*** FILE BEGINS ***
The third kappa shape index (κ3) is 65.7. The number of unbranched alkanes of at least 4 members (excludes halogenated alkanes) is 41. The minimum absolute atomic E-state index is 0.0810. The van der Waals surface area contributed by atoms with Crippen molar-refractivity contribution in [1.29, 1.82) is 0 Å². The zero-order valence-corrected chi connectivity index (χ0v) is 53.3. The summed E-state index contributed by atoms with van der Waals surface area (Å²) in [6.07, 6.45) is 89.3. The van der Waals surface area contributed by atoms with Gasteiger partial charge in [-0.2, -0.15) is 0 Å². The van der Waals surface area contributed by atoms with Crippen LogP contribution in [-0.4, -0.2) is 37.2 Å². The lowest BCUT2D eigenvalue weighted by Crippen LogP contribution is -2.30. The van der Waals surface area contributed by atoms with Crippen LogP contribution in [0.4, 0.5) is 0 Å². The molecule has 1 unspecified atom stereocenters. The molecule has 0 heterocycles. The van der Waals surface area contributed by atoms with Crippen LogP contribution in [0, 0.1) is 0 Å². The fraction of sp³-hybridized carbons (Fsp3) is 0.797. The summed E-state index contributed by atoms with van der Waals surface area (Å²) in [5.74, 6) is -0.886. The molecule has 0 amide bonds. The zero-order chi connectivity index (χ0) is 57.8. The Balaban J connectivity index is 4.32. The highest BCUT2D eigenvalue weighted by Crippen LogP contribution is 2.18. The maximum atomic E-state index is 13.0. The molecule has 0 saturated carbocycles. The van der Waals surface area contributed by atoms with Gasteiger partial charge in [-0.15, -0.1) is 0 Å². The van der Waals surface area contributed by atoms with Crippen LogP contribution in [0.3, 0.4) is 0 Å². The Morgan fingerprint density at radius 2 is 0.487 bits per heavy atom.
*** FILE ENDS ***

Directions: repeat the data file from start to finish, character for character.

The third kappa shape index (κ3) is 65.7. The number of unbranched alkanes of at least 4 members (excludes halogenated alkanes) is 41. The minimum absolute atomic E-state index is 0.0810. The van der Waals surface area contributed by atoms with Crippen molar-refractivity contribution in [1.29, 1.82) is 0 Å². The zero-order valence-corrected chi connectivity index (χ0v) is 53.3. The summed E-state index contributed by atoms with van der Waals surface area (Å²) in [6.07, 6.45) is 89.3. The van der Waals surface area contributed by atoms with Gasteiger partial charge in [-0.2, -0.15) is 0 Å². The van der Waals surface area contributed by atoms with Crippen LogP contribution in [-0.4, -0.2) is 37.2 Å². The lowest BCUT2D eigenvalue weighted by Crippen LogP contribution is -2.30. The van der Waals surface area contributed by atoms with Crippen LogP contribution in [0.4, 0.5) is 0 Å². The molecule has 1 unspecified atom stereocenters. The molecule has 0 heterocycles. The van der Waals surface area contributed by atoms with Crippen LogP contribution in [0, 0.1) is 0 Å². The fraction of sp³-hybridized carbons (Fsp3) is 0.797. The summed E-state index contributed by atoms with van der Waals surface area (Å²) in [5.74, 6) is -0.886. The molecule has 0 amide bonds. The zero-order chi connectivity index (χ0) is 57.8. The Balaban J connectivity index is 4.32. The highest BCUT2D eigenvalue weighted by Crippen LogP contribution is 2.18. The maximum atomic E-state index is 13.0. The molecule has 0 saturated carbocycles. The van der Waals surface area contributed by atoms with Gasteiger partial charge in [-0.15, -0.1) is 0 Å². The van der Waals surface area contributed by atoms with Crippen LogP contribution in [0.3, 0.4) is 0 Å². The Morgan fingerprint density at radius 2 is 0.487 bits per heavy atom.